When I started at my current company, I was the third researcher hired (out of 20,000 employees) with one research manager, and a handful of designers.
Since then, our team has seen rapid growth. The trio expanded to almost 50 researchers with multiple managers, approximately 40 content strategists, and about 150 designers.
While this expansion was a remarkable testimony to the power of User Experience and the company’s support of it, the combination of this explosive growth and the age of COVID’s work from home restrictions has led to serious challenges to the cohesion of our teams.
How can we effectively work together apart? How can we learn and grow from each other over video calls?
To create opportunities for our team to bond, we put together various techniques to encourage team building and collaboration. We’ve had a lot of success with our monthly research salons, social events, one-on-one meetings, and more.
While some of these ideas may be familiar, I hope you can adopt a couple to bring your team closer together while you’re farther apart.
It all started with a salon…
Before the pandemic, researchers from all over the world would join our team. We’d get introduced and I’d have a basic understanding of what they were working on, but outside of meetings with the entire User Experience team, we never crossed paths.
To try and connect, I started messaging people to learn more about what their background was, how they were handling their projects, and so on. As I met more of the team, I noticed a pattern in some of the questions and thoughts being shared and felt we should be talking about these things together.
I suggested to my manager that I would like to start a monthly discussion group or “a salon”—not the hair kind, but rather the conversation space—and so the “UXR Salon” was born.
For two years, the UXR salon has been wildly successful—as measured by the number of researchers in attendance, the regular stream of researchers volunteering to share on a topic or lead a discussion, and positive reviews from attendees.
During the early stages of the COVID crisis, it was a major source of enjoyment and pleasure for me personally just being able to see all my colleagues and knowing we were in the same boat.
In terms of structuring these meetings, team members use a signup form to reserve time to speak. When it comes to topics, we talk about anything and everything related to research. A researcher may share a study they did that was unusual in some sense or that used a less common methodology.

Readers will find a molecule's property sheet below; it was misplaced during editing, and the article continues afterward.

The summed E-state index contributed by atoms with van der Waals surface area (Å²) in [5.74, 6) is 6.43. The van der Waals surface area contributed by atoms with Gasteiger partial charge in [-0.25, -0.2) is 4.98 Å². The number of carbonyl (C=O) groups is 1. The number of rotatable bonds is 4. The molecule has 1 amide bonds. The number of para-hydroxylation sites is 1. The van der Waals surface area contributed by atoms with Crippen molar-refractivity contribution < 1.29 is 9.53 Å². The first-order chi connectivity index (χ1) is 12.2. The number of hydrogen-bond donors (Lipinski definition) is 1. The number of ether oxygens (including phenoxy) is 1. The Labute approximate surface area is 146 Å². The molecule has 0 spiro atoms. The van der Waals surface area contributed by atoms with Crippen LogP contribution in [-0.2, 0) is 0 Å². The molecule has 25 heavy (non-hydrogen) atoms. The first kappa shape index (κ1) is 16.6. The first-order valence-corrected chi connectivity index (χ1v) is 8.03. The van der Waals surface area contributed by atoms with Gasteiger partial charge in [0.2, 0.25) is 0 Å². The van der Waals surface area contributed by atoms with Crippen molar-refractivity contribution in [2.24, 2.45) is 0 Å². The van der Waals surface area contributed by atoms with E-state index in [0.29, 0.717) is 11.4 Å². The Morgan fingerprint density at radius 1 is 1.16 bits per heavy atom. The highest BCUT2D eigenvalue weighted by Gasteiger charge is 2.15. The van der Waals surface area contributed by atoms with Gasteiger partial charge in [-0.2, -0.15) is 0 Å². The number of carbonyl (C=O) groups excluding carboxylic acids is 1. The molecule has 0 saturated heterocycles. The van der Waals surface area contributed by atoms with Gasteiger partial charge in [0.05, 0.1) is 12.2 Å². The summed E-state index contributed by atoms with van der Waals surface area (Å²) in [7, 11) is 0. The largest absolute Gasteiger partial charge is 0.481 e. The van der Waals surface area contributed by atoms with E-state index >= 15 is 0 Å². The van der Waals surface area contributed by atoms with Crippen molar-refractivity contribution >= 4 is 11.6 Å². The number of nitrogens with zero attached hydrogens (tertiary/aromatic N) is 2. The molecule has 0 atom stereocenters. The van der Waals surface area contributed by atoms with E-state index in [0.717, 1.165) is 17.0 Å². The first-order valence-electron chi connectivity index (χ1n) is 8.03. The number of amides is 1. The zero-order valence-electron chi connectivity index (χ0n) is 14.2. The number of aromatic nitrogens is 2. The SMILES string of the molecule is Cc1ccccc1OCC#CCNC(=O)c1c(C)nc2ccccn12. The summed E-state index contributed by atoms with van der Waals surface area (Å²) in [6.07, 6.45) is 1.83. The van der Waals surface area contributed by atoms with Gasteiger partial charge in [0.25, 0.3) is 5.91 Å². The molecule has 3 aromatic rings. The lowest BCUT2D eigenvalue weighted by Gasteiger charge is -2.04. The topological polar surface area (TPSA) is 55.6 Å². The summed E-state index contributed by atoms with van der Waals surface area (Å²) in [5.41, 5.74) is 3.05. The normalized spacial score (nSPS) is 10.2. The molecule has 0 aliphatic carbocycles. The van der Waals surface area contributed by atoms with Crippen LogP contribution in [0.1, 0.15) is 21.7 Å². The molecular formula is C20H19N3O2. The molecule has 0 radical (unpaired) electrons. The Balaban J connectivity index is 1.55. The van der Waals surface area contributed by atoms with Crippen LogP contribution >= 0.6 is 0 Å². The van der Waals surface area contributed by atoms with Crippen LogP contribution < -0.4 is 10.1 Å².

Other times we talk about a topic like, “How do you manage your research roadmap?”, “Using median vs. mean,” or general topics like research ethics. We’ve also had people present summaries of learnings from seminars they went to, moderate Jeopardy games on various research topics, UX trivia (with gift cards as prizes), and debates with researchers arguing different sides of some point.
A favorite addition I made last year was ending our Salons with a private dance party, where I play a song and its video on YouTube, and everyone turns their cameras off and dances in their office if they so choose to do so. Pro tip: try the official video for Deee-Lite’s “Groove is in the Heart” for some fun viewing and dancing to try to emulate.
…and then there was COVID
Once we collectively realized our office wasn’t going to send us back to work anytime soon, a few extroverts on our team formed what we affectionately call the PPC—Party Planning Committee (a nod to my fellow Office fans).
A team of four took it upon themselves to create a plan of engagement to celebrate fellow researchers’ milestones and accomplishments, and coordinate fun and engaging activities that help us connect with each other.
This excellent team of researchers put together virtual piñatas, scavenger hunts, a walkathon, and online board games.
Thanks to them we’ve also had our fair share of holiday-themed gatherings, baby showers, and introductory meetings for new employees. They also announce birthdays and work anniversaries in our Teams channel.
In one particularly fun event, we learned how to cook crepes from one of our talented researchers and got to follow along in real-time and share our creations (I highly recommend trying this—crepes are actually really easy to make!).
Although these group gatherings provided a venue for face-to-face time with other researchers, individual conversations and relationships still only happened organically, or if multiple researchers happened to be working on the same project.
Also, as the team grew, we found that a core group of researchers knew each other quite well—enough to be comfortable with the relationships they had—while new researchers were a bit outside of that tighter-knit circle.